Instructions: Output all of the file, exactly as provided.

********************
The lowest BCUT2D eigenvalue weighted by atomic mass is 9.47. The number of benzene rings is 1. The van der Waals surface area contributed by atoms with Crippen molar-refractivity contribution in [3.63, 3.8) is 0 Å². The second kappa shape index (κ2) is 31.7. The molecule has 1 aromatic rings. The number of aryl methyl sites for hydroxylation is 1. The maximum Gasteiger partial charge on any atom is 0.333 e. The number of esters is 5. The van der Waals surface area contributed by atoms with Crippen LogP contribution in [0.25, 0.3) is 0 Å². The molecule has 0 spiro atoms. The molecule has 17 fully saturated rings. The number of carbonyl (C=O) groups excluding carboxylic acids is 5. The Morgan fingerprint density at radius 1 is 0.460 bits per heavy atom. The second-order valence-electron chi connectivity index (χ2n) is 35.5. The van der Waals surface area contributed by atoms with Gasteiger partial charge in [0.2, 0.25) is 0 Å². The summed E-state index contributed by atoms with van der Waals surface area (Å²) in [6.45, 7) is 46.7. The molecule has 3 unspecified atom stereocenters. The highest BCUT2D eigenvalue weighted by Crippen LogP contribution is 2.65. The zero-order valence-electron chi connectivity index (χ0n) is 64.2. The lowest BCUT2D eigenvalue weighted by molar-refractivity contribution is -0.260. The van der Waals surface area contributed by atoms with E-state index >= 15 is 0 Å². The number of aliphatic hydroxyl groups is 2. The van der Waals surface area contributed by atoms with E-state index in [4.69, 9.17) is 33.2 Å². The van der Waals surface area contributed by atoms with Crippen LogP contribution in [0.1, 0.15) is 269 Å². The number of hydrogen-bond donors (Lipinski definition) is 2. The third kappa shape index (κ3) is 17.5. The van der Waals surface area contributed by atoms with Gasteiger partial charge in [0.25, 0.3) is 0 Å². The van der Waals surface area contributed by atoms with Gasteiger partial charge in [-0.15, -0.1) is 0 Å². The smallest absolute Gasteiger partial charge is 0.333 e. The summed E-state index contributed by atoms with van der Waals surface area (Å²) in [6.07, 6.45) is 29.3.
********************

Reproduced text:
The lowest BCUT2D eigenvalue weighted by atomic mass is 9.47. The number of benzene rings is 1. The van der Waals surface area contributed by atoms with Crippen molar-refractivity contribution in [3.63, 3.8) is 0 Å². The second kappa shape index (κ2) is 31.7. The molecule has 1 aromatic rings. The number of aryl methyl sites for hydroxylation is 1. The maximum Gasteiger partial charge on any atom is 0.333 e. The number of esters is 5. The van der Waals surface area contributed by atoms with Crippen LogP contribution in [0.25, 0.3) is 0 Å². The molecule has 0 spiro atoms. The molecule has 17 fully saturated rings. The number of carbonyl (C=O) groups excluding carboxylic acids is 5. The Morgan fingerprint density at radius 1 is 0.460 bits per heavy atom. The second-order valence-electron chi connectivity index (χ2n) is 35.5. The van der Waals surface area contributed by atoms with Gasteiger partial charge in [0.2, 0.25) is 0 Å². The summed E-state index contributed by atoms with van der Waals surface area (Å²) in [6.45, 7) is 46.7. The molecule has 3 unspecified atom stereocenters. The highest BCUT2D eigenvalue weighted by Crippen LogP contribution is 2.65. The zero-order valence-electron chi connectivity index (χ0n) is 64.2. The lowest BCUT2D eigenvalue weighted by molar-refractivity contribution is -0.260. The van der Waals surface area contributed by atoms with E-state index >= 15 is 0 Å². The number of aliphatic hydroxyl groups is 2. The van der Waals surface area contributed by atoms with E-state index in [4.69, 9.17) is 33.2 Å². The van der Waals surface area contributed by atoms with Crippen LogP contribution in [0.1, 0.15) is 269 Å². The number of hydrogen-bond donors (Lipinski definition) is 2. The third kappa shape index (κ3) is 17.5. The van der Waals surface area contributed by atoms with Gasteiger partial charge in [0.25, 0.3) is 0 Å². The van der Waals surface area contributed by atoms with Gasteiger partial charge in [-0.15, -0.1) is 0 Å². The smallest absolute Gasteiger partial charge is 0.333 e. The summed E-state index contributed by atoms with van der Waals surface area (Å²) in [6.07, 6.45) is 29.3.